An initiative which provides for a new way of handling young adults appearing in court has had its official launch today.
A trial of the Young Adult List began at the Porirua District Court in March, and an official launch was delayed by the COVID-19 pandemic restrictions.
The Young Adult List separates out those aged 18-25 from others appearing in court and has extra support to identify any particular health needs or disabilities they may have, adapting an approach used in the Youth Court.
Local iwi Ngāti Toa gifted the name, Iti rearea teitei kahikatea ka taea, to the Young Adult List at a ceremony this morning at Takapūwāhia Marae in Porirua.
The name symbolises overcoming challenges by applying the same determination as the iti rearea bird (little bellbird). Even though it is amongst the smallest in the forest, by sheer determination the iti rearea manages to overcome strong winds and fly over the top of the kahikatea, one of the tallest trees. In a similar way, the Young Adult List has been established to help those in this critical age bracket to overcome their challenges and reach great heights in their future lives, through values such as Mana Tangata, Awhi, Tautoko, Aroha and Manaakitanga.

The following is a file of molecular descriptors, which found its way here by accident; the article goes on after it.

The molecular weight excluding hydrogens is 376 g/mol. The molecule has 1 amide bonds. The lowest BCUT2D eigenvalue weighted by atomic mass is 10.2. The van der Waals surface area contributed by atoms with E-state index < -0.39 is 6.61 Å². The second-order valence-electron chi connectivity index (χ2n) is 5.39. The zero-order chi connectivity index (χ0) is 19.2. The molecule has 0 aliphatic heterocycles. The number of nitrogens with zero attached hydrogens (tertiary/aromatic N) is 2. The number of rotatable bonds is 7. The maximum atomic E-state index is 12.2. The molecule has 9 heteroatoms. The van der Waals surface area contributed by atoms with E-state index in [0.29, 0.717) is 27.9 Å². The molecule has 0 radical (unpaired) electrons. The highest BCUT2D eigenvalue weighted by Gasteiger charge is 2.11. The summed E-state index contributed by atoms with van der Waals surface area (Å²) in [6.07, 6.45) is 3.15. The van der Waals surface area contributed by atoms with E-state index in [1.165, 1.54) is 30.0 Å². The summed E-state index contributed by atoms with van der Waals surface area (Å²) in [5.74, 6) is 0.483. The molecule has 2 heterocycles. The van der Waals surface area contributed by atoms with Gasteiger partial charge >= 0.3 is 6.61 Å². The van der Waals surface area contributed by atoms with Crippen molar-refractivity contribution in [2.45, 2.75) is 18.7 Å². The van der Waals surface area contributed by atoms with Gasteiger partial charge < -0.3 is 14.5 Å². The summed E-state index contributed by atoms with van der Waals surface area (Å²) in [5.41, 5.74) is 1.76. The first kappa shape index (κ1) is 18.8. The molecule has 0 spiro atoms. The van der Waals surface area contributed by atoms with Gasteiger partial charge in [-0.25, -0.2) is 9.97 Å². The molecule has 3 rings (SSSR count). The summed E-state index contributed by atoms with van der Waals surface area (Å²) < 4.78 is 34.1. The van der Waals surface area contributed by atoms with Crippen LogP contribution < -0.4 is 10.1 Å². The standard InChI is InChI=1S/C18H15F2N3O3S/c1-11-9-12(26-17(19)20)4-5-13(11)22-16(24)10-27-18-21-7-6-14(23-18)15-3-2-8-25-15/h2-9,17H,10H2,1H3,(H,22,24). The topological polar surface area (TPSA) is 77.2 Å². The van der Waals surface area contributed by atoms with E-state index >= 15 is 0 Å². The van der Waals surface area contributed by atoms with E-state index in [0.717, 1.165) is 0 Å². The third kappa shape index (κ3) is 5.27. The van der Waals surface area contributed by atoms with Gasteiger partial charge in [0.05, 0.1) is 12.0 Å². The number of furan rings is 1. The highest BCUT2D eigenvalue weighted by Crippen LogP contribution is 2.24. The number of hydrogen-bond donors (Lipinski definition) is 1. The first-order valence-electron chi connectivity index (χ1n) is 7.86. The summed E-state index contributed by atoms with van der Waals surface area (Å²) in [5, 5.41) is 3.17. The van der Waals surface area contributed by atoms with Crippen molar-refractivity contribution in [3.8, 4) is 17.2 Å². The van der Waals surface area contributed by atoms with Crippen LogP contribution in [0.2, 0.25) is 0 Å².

A ceremony was also held at the court before today’s session of the Young Adult List began.
Judge John Walker, the Principal Youth Court Judge, has led development of the Young Adult List court with the support of the Ministry of Justice, Judges from the Porirua District Court and the local Porirua community.
He says the new approach recognises that a high percentage of young adult offenders suffer from neuro-disabilities such as dyslexia, acquired brain injury and foetal-alcohol spectrum disorder.
“Often they also come from a background of being exposed to trauma and abuse. Those challenges do not expire when they turn 18 and come into the adult court.
“We also know that for people in this age group the brain is not fully developed. Currently we treat them as fully functioning adults when demonstrably they are not.”
Judge Walker says that if the law is to deliver effective interventions to reduce reoffending, then the underlying issues for young adult offenders need to be identified and addressed.
The language used in the court is simplified and legal jargon is avoided, so that all participants, defendants, victims, and whānau, can understand what is happening and be engaged in the process.
Those appearing in the Young Adult List can access a range of wrap-around services similar to those available in the Youth Court, including specialist probation officers, adolescent mental health services, alcohol and other drug screening, and links to community support.
Information sharing from the Family Court and Youth Court is also in place.
It is hoped that the process will identify any disabilities the young adults have and enable them to better understand the court process, which is important to procedural fairness, Judge Walker says.